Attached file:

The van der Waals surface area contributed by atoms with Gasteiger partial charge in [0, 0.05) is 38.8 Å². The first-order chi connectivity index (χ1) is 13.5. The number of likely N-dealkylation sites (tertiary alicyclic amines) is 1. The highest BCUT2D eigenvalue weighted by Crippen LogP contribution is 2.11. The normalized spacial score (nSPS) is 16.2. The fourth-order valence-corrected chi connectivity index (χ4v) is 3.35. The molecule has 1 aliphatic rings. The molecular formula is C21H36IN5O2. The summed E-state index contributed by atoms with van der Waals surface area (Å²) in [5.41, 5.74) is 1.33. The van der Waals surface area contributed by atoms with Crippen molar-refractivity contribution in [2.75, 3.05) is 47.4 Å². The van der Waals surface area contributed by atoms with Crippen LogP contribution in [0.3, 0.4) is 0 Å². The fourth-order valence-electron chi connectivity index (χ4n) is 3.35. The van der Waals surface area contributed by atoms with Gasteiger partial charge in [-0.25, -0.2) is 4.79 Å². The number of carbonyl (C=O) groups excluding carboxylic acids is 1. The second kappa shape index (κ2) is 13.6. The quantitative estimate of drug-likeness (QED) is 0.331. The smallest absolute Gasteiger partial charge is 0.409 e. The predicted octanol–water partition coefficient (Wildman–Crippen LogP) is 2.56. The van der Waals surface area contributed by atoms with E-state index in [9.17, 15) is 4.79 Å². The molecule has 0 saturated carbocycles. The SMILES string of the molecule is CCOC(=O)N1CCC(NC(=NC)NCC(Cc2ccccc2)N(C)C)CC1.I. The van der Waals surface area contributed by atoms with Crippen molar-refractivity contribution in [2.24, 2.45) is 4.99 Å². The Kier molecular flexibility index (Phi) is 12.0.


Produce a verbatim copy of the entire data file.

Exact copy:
The van der Waals surface area contributed by atoms with Gasteiger partial charge in [0, 0.05) is 38.8 Å². The first-order chi connectivity index (χ1) is 13.5. The number of likely N-dealkylation sites (tertiary alicyclic amines) is 1. The highest BCUT2D eigenvalue weighted by Crippen LogP contribution is 2.11. The normalized spacial score (nSPS) is 16.2. The fourth-order valence-corrected chi connectivity index (χ4v) is 3.35. The molecule has 1 aliphatic rings. The molecular formula is C21H36IN5O2. The summed E-state index contributed by atoms with van der Waals surface area (Å²) in [5.41, 5.74) is 1.33. The van der Waals surface area contributed by atoms with Crippen molar-refractivity contribution in [2.75, 3.05) is 47.4 Å². The van der Waals surface area contributed by atoms with Crippen LogP contribution in [0.3, 0.4) is 0 Å². The fourth-order valence-electron chi connectivity index (χ4n) is 3.35. The van der Waals surface area contributed by atoms with Gasteiger partial charge in [-0.25, -0.2) is 4.79 Å². The number of carbonyl (C=O) groups excluding carboxylic acids is 1. The second kappa shape index (κ2) is 13.6. The quantitative estimate of drug-likeness (QED) is 0.331. The smallest absolute Gasteiger partial charge is 0.409 e. The predicted octanol–water partition coefficient (Wildman–Crippen LogP) is 2.56. The van der Waals surface area contributed by atoms with E-state index in [9.17, 15) is 4.79 Å². The molecule has 0 saturated carbocycles. The SMILES string of the molecule is CCOC(=O)N1CCC(NC(=NC)NCC(Cc2ccccc2)N(C)C)CC1.I. The van der Waals surface area contributed by atoms with Crippen molar-refractivity contribution in [2.24, 2.45) is 4.99 Å². The Kier molecular flexibility index (Phi) is 12.0.